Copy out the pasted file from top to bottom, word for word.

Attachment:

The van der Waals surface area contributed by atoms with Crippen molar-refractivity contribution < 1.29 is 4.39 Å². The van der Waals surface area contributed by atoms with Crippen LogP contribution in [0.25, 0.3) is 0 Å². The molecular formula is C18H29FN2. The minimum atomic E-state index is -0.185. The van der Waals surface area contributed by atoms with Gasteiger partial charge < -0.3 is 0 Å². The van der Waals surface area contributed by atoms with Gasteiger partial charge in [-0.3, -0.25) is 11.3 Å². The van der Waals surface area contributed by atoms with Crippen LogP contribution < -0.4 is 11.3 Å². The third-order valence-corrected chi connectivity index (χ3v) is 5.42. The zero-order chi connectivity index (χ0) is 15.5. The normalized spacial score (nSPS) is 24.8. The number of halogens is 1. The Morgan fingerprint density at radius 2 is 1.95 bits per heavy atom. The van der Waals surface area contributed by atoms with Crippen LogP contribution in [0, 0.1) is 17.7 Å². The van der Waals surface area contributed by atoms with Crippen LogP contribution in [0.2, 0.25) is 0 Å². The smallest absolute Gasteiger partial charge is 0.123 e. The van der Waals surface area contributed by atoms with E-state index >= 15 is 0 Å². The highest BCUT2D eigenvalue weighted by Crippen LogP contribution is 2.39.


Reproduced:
The van der Waals surface area contributed by atoms with Crippen molar-refractivity contribution < 1.29 is 4.39 Å². The van der Waals surface area contributed by atoms with Crippen LogP contribution in [0.25, 0.3) is 0 Å². The molecular formula is C18H29FN2. The minimum atomic E-state index is -0.185. The van der Waals surface area contributed by atoms with Gasteiger partial charge < -0.3 is 0 Å². The van der Waals surface area contributed by atoms with Gasteiger partial charge in [-0.3, -0.25) is 11.3 Å². The van der Waals surface area contributed by atoms with Crippen LogP contribution < -0.4 is 11.3 Å². The third-order valence-corrected chi connectivity index (χ3v) is 5.42. The zero-order chi connectivity index (χ0) is 15.5. The normalized spacial score (nSPS) is 24.8. The number of halogens is 1. The Morgan fingerprint density at radius 2 is 1.95 bits per heavy atom. The van der Waals surface area contributed by atoms with Crippen LogP contribution in [0, 0.1) is 17.7 Å². The van der Waals surface area contributed by atoms with Crippen LogP contribution in [0.2, 0.25) is 0 Å². The smallest absolute Gasteiger partial charge is 0.123 e. The van der Waals surface area contributed by atoms with E-state index >= 15 is 0 Å². The highest BCUT2D eigenvalue weighted by Crippen LogP contribution is 2.39.